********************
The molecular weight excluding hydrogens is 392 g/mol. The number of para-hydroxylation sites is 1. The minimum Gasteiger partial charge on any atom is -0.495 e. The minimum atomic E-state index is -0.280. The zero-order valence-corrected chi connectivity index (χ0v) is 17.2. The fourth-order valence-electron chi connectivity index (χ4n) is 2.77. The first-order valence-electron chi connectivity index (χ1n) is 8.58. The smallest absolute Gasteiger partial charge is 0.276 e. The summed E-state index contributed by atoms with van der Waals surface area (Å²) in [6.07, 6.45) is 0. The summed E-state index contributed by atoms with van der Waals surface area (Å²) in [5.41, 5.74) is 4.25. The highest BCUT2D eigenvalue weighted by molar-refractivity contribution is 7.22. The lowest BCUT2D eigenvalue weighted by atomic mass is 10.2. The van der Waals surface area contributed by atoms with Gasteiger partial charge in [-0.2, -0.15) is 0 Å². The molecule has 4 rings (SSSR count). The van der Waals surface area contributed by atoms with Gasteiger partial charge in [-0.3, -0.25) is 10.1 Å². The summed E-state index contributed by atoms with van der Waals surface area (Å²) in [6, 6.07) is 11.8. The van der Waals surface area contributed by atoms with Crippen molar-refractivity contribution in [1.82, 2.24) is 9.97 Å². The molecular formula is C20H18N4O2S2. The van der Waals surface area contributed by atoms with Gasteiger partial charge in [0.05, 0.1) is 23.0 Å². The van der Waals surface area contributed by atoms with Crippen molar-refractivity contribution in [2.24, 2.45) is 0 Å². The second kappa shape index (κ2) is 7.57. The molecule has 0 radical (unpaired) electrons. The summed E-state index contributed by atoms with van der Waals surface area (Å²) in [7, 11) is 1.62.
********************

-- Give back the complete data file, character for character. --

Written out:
The molecular weight excluding hydrogens is 392 g/mol. The number of para-hydroxylation sites is 1. The minimum Gasteiger partial charge on any atom is -0.495 e. The minimum atomic E-state index is -0.280. The zero-order valence-corrected chi connectivity index (χ0v) is 17.2. The fourth-order valence-electron chi connectivity index (χ4n) is 2.77. The first-order valence-electron chi connectivity index (χ1n) is 8.58. The smallest absolute Gasteiger partial charge is 0.276 e. The summed E-state index contributed by atoms with van der Waals surface area (Å²) in [6.07, 6.45) is 0. The summed E-state index contributed by atoms with van der Waals surface area (Å²) in [5.41, 5.74) is 4.25. The highest BCUT2D eigenvalue weighted by molar-refractivity contribution is 7.22. The lowest BCUT2D eigenvalue weighted by atomic mass is 10.2. The van der Waals surface area contributed by atoms with Gasteiger partial charge in [-0.2, -0.15) is 0 Å². The molecule has 4 rings (SSSR count). The van der Waals surface area contributed by atoms with Gasteiger partial charge in [-0.3, -0.25) is 10.1 Å². The summed E-state index contributed by atoms with van der Waals surface area (Å²) in [6, 6.07) is 11.8. The van der Waals surface area contributed by atoms with Crippen molar-refractivity contribution in [1.82, 2.24) is 9.97 Å². The molecular formula is C20H18N4O2S2. The van der Waals surface area contributed by atoms with Gasteiger partial charge in [0.05, 0.1) is 23.0 Å². The van der Waals surface area contributed by atoms with Crippen molar-refractivity contribution in [2.24, 2.45) is 0 Å². The second kappa shape index (κ2) is 7.57. The molecule has 0 radical (unpaired) electrons. The summed E-state index contributed by atoms with van der Waals surface area (Å²) in [7, 11) is 1.62.